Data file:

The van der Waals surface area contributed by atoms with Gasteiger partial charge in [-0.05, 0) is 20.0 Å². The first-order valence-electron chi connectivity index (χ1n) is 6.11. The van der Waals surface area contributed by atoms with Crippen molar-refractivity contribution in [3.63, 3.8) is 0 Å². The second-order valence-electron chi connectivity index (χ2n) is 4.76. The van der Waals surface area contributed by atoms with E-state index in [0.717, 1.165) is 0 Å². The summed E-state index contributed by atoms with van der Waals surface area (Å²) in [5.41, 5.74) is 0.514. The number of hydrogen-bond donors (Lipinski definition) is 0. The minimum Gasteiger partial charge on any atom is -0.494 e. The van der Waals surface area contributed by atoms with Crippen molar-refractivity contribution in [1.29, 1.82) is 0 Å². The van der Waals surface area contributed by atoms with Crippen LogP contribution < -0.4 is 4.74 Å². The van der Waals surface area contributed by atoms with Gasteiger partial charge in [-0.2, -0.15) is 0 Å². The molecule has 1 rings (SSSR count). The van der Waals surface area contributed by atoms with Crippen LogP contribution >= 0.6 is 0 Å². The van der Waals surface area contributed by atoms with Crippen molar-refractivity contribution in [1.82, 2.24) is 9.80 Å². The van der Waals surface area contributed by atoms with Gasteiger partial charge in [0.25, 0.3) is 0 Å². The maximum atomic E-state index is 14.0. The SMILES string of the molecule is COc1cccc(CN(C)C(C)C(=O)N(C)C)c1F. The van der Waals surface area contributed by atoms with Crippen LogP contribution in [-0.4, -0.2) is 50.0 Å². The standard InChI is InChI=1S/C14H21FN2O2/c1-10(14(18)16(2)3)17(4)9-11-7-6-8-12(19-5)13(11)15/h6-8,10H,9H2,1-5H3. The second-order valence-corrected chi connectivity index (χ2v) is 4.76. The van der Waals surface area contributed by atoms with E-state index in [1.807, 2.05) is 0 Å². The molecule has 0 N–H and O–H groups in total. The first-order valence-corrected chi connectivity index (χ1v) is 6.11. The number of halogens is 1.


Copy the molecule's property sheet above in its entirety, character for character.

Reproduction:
The van der Waals surface area contributed by atoms with Gasteiger partial charge in [-0.05, 0) is 20.0 Å². The first-order valence-electron chi connectivity index (χ1n) is 6.11. The van der Waals surface area contributed by atoms with Crippen molar-refractivity contribution in [3.63, 3.8) is 0 Å². The second-order valence-electron chi connectivity index (χ2n) is 4.76. The van der Waals surface area contributed by atoms with E-state index in [0.717, 1.165) is 0 Å². The summed E-state index contributed by atoms with van der Waals surface area (Å²) in [5.41, 5.74) is 0.514. The number of hydrogen-bond donors (Lipinski definition) is 0. The minimum Gasteiger partial charge on any atom is -0.494 e. The van der Waals surface area contributed by atoms with Crippen molar-refractivity contribution in [1.29, 1.82) is 0 Å². The van der Waals surface area contributed by atoms with Crippen LogP contribution < -0.4 is 4.74 Å². The van der Waals surface area contributed by atoms with Gasteiger partial charge in [-0.2, -0.15) is 0 Å². The molecule has 1 rings (SSSR count). The van der Waals surface area contributed by atoms with Crippen LogP contribution >= 0.6 is 0 Å². The van der Waals surface area contributed by atoms with Crippen molar-refractivity contribution in [1.82, 2.24) is 9.80 Å². The van der Waals surface area contributed by atoms with Gasteiger partial charge in [0.25, 0.3) is 0 Å². The maximum atomic E-state index is 14.0. The SMILES string of the molecule is COc1cccc(CN(C)C(C)C(=O)N(C)C)c1F. The van der Waals surface area contributed by atoms with Crippen LogP contribution in [-0.4, -0.2) is 50.0 Å². The standard InChI is InChI=1S/C14H21FN2O2/c1-10(14(18)16(2)3)17(4)9-11-7-6-8-12(19-5)13(11)15/h6-8,10H,9H2,1-5H3. The second-order valence-corrected chi connectivity index (χ2v) is 4.76. The van der Waals surface area contributed by atoms with E-state index in [1.807, 2.05) is 0 Å². The molecule has 0 N–H and O–H groups in total. The first-order valence-corrected chi connectivity index (χ1v) is 6.11. The number of halogens is 1.